TransLink announced in a press conference Thursday afternoon that Doug Allen will replace current TransLink CEO Ian Jarvis as interim CEO, effective immediately.
Allen’s placement as CEO will last for the next six months while the TransLink Board of Directors searches for a new, permanent CEO to lead the company into its next phase.
Marcella Szel, chair of TransLink’s Board of Directors, stated the decision to change leadership now was not taken lightly: “We believe it is the right thing to do for our customers and for the future of our organization. The Board has decided the time to act is now… when the plebiscite is over, we can move quickly with new leadership and new direction.”
She also stated that lack of public confidence in Jarvis and Translink was a motivating factor in the change.
In his new role, Allen will focus on accountability, customer service and efficiency.
“I will be riding the SkyTrain regularly. I’ll be on the buses,” Allen said. He noted his daily routes include taking the 84 down West 4th Avenue and transferring onto the Millennium Line to New Westminster.
While Allen leads the company, the Board will lead a search committee to find a new CEO, a process that is likely to take several months.
“The person selected as the permanent CEO will be responsible for meeting the challenges of a growing region that expects to see one million new residents in the next 30 years. Either there will be major new investments to implement or there will be the challenge of underfunding. Regardless, TransLink must restore public confidence, and new leadership is the first step,” said Szel.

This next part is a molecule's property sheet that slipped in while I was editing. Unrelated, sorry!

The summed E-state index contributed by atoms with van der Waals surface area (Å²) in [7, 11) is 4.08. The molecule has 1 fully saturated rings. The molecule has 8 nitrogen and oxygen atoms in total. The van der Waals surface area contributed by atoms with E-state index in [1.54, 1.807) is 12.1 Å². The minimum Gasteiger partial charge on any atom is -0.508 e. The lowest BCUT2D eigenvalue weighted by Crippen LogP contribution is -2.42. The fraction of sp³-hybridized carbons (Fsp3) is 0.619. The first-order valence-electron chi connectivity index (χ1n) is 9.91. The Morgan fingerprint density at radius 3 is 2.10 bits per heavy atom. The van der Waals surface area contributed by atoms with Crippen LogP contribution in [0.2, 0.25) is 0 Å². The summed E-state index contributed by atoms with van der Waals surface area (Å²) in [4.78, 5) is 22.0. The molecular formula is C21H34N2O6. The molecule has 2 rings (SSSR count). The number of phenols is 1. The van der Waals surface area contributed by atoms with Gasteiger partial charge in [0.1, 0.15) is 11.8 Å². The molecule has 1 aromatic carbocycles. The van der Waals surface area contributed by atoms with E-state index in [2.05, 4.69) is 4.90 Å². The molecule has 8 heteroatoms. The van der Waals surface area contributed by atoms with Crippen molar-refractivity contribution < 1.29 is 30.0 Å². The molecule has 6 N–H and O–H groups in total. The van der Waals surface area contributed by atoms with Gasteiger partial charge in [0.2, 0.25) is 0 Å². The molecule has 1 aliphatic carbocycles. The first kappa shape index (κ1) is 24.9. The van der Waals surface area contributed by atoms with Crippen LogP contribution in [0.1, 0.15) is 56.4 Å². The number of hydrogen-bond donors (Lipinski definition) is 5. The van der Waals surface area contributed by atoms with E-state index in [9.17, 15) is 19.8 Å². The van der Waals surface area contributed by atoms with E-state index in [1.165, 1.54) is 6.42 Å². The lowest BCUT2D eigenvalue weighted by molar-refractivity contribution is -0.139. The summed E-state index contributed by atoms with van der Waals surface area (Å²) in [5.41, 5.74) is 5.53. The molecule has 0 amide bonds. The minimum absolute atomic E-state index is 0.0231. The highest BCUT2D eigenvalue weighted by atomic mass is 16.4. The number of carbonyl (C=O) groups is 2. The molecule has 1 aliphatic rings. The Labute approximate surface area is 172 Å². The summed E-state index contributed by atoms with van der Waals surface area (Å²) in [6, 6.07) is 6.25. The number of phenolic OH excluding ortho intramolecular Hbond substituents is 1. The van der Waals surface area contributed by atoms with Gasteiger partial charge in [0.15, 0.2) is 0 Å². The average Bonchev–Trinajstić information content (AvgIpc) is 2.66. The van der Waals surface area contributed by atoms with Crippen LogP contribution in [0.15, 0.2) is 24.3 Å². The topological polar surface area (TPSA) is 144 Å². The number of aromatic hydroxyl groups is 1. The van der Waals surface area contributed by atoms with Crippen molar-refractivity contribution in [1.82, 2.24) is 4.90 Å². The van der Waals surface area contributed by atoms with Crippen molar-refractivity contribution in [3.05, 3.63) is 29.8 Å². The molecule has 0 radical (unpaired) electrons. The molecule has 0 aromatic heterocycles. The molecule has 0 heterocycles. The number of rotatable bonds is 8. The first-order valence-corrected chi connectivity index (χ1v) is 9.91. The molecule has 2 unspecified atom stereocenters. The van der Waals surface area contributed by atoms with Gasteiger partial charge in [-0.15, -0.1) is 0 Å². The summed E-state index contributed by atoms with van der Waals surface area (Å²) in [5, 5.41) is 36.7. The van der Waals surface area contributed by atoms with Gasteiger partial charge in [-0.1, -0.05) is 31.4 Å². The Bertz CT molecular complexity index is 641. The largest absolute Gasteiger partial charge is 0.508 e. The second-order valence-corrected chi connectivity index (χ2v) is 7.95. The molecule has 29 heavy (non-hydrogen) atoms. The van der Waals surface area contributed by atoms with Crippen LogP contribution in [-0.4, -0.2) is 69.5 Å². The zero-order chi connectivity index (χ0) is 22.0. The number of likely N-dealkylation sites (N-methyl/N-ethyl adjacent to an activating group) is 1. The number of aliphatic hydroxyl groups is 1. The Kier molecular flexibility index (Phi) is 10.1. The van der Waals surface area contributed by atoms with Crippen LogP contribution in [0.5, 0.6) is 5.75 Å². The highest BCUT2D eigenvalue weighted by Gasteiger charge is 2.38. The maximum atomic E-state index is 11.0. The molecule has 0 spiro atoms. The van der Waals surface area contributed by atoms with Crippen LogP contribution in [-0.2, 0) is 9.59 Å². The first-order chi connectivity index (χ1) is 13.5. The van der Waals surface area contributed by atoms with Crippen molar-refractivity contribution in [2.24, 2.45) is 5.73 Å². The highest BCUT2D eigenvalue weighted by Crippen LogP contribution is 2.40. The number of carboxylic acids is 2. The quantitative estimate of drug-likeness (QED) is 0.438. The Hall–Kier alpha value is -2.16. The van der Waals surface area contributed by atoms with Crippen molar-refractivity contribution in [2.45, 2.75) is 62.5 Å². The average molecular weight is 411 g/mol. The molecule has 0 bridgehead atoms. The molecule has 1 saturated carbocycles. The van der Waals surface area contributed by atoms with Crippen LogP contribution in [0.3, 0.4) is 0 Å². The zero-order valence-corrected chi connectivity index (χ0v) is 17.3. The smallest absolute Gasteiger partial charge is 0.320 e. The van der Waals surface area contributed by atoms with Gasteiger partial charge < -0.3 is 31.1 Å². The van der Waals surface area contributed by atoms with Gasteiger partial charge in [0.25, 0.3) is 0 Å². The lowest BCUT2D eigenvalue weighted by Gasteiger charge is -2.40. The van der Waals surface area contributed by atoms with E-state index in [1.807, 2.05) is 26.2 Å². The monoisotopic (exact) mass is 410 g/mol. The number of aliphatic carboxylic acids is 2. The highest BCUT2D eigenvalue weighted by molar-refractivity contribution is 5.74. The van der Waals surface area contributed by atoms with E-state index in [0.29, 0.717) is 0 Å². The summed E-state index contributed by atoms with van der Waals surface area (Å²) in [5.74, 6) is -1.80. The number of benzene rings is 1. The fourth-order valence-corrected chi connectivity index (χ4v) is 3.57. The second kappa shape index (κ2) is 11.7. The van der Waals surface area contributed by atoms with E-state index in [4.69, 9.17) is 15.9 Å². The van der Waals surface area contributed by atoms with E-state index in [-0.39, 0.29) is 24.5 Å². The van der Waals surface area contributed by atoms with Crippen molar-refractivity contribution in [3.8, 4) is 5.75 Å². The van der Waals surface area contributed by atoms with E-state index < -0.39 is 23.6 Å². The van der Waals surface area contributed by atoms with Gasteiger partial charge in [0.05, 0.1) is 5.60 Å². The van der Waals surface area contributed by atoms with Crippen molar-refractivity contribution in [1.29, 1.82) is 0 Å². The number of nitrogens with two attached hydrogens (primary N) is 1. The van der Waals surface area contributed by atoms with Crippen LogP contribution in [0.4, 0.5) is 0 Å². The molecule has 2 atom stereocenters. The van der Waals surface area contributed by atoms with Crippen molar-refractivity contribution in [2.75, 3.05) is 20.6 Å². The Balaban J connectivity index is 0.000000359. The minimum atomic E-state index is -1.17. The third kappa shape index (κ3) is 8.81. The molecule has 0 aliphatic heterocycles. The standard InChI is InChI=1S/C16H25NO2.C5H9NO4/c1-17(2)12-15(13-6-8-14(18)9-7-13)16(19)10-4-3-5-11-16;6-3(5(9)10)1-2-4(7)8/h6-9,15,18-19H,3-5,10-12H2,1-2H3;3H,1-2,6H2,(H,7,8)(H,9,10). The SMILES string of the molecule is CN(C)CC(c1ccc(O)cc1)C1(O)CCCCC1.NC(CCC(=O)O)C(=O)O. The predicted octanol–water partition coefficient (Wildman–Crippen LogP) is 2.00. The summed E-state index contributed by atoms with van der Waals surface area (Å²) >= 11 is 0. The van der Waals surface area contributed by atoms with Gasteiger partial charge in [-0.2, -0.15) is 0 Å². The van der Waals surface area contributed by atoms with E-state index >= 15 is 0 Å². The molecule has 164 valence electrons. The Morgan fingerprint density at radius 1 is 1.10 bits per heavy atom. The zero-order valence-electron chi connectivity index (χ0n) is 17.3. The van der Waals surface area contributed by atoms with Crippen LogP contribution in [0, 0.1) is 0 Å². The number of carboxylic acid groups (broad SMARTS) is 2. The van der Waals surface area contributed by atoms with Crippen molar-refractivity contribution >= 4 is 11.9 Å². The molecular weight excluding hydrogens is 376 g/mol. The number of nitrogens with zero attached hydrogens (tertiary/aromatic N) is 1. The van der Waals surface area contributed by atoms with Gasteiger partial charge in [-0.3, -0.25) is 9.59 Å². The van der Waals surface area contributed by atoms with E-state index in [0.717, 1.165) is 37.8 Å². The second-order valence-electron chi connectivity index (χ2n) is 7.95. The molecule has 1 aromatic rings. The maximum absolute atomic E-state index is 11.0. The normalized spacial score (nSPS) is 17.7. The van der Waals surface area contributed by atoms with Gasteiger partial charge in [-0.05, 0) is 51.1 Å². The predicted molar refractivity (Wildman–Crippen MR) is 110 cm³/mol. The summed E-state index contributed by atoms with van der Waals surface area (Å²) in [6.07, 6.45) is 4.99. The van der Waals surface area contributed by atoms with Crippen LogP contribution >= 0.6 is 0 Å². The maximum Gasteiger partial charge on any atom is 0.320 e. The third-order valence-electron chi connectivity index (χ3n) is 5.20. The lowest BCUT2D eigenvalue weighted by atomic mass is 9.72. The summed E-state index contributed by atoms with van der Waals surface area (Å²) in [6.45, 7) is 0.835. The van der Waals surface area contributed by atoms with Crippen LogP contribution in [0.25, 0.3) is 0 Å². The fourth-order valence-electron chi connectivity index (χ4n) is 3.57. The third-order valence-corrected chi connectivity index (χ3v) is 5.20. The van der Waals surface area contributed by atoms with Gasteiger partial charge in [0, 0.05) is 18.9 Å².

The change in leadership comes ahead of the voting period for the transit plebiscite. If the plebiscite passes, TransLink will receive $250-million in annual funding from the provincial government through a new 0.5 per cent Congestion Improvement Tax, which will be harmonized with the PST.
Without the extra funding, the company will need a strong leader to take TransLink into its next chapter. The funds will be audited by another party and will be used towards funding the construction and annual maintenance of the Mayors’ Council $7.5-billion transportation infrastructure expansion plan.
Ian Jarvis will be staying with the board as an advisor until June 1, 2016 when his contract expires. He will not receive a severance package; however, the company will continue to pay him his current salary until he leaves.
Effectively, TransLink will be paying two CEOs for the next year and a half. Allen will be given a monthly salary of $35,000.
“TransLink is not happy about this,” said Szel, but the company needs to find new leadership now and cannot work around the salary issue. While she admits the cost of paying too CEOs wasn’t taken lightly, the change needs to occur before the plebiscite.
“We are going to face, at the end of the plebiscite, an entirely new world.”
Doug Allen served as CEO of InTransit BC, which built and operated the Canada Line, from 2011 to 2014. He has spent 10 years working the Department of Finance with the Government of Canada and 15 years with the Government of British Columbia where he served as Deputy Minister for the Ministry of Health and Ministry of Employment and Investment, as well as three other ministries.
There is no word whether Allen will be considered for the role of permanent CEO after his interim period is complete.
Feature Image: The Buzzer